Following a ridge that separates Half Moon Bay from Silicon Valley, we shared Skyline Boulevard (Highway 35) with scads of motorcycles, cars and bicycles, passing by Alice’s Restaurant and Purisima Creek Redwoods Open Space Preserve. As the day’s temperature climbed, we removed our jacket liners, opened vents and lowered the VStream windscreen. Temperatures rose into the 90s in Silicon Valley, plummeted to the low 50s crossing the fog-shrouded Golden Gate Bridge, and spiked again to nearly 100 as we rode through the Sonoma Valley toward Ukiah. After creeping along several miles of dirt road to their hideaway home, we were greeted warmly by my uncle Lanny and his wife Debra and enjoyed cold showers, colder beers and grilled steaks.
From just north of San Francisco to the Oregon border, U.S. 101 is known as the Redwood Highway. From Ukiah, we continued north through the Russian River Valley and rode through redwood groves at Smithe Redwoods State Reserve, north of Leggett, and again at Richardson Grove State Park, north of Piercy, sections of the 101 that quickly narrow from a divided four-lane highway to a meandering two-lane road along the Eel River. North of Garberville we turned onto Avenue of the Giants, a 32-mile scenic road through Humboldt Redwoods State Park, home to 17,000 acres of old growth redwood forests, including 10,000-acre Rockefeller Forest—the world’s largest contiguous old growth redwood forest. To stretch our legs, we hiked along Bull Creek and visited the Giant Tree, which at 371 feet was the tallest known coast redwood until several taller examples were discovered in 2006.
Late in the afternoon, we rolled into Eureka and checked into the Best Western Plus Humboldt Bay Inn, near Historic Old Town, our base camp for two nights. When I told Carrie that Lost Coast Brewery was less than a mile’s walk from our hotel, she quickly saw through my ruse and realized that our two-up redwoods tour was, in fact, a microbrewery tour. (What can I say? I’m a hopelessly addicted hophead.) While relaxing after dinner, we were struck by an odd coincidence. We turned on the TV and discovered the Family Guy spoof of Return of the Jedi, the third movie in the original Star Wars trilogy, followed by the movie itself. The forest moon Endor scene where rebels and Ewoks battle the Empire aboard speeder bikes was filmed in Humboldt Redwoods State Park, where we’d been earlier in the day.
From Eureka, we rode north to Redwood National and State Parks, a contiguous area that includes Redwood National Park and three redwoods state parks: Jedediah Smith, Del Norte Coast and Prairie Creek. We rode through all of the parks, including the stunning 10-mile Newton B. Drury Scenic Parkway, hiked through Ladybird Johnson Grove and Cathedral Trees Trail, and admired herds of Roosevelt elk grazing in open meadows. Enormous moss-covered redwood stumps and dense vivid-green ferns captivated us. Redwoods are not only massive, they are able to grow almost on top of each other, creating a dense maze of towering trees that all but block out the sun. To cap off a wonderful day, we dined again at Lost Coast Brewery and watched the July 4th fireworks over Humboldt Bay.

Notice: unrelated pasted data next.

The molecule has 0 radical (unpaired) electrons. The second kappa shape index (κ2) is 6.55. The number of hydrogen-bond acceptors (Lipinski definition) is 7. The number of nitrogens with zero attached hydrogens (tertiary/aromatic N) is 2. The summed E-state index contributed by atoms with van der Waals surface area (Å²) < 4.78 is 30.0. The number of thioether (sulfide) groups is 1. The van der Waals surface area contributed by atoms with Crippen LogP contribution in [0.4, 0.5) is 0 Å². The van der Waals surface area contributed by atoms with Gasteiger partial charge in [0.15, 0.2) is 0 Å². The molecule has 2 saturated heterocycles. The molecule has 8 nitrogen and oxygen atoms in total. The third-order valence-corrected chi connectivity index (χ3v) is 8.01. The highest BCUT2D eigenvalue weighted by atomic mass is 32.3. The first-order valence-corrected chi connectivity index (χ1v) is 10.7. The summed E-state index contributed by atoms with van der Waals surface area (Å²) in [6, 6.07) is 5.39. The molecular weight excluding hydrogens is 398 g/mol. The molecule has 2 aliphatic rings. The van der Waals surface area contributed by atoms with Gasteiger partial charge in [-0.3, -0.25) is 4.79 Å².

All too soon we had to start heading south again, leaving many trails to be hiked and roads to be explored for another time. We backtracked to Leggett and slithered down 22 twisty, scenic, sparsely traveled miles of Highway 1 to the coast. South of Mendocino, we turned inland again onto Highway 128, through Navarro River Redwoods State Park and eventually back to U.S. 101. We checked into the Best Western Plus Dry Creek Inn in Healdsburg, and wouldn’t you know it, Bear Republic Brewery was a short walk from the hotel. There’s nothing like a Racer 5 IPA after a long, hot day of riding!
The Kawasaki Concours 14’s combination of comfort, wind protection, power and smoothness made it the perfect choice for our journey. Handling, braking, shifting and throttle response were above reproach. Its 482 pounds of load capacity was more than enough to accommodate the two of us, the accessories and a full load of gear. Our accessorized Concours was a more functional, comfortable sport tourer, helping us log more than 1,600 miles in six days, averaging 39.2 mpg from the 5.8-gallon tank.
Our last day was brutally long, and at times, brutally hot. From Healdsburg to Ventura, with a detour onto Highway 1 through Big Sur to escape the inland heat, and to bag one more redwoods park (Pfeiffer Big Sur State Park), we racked up 460 miles and 10 hours in the saddle. In all, we rode and hiked through a dozen redwoods parks, as well as many other preserves and recreation areas. Humbled by the tallest living things on earth, we returned home with energized souls and quieted minds.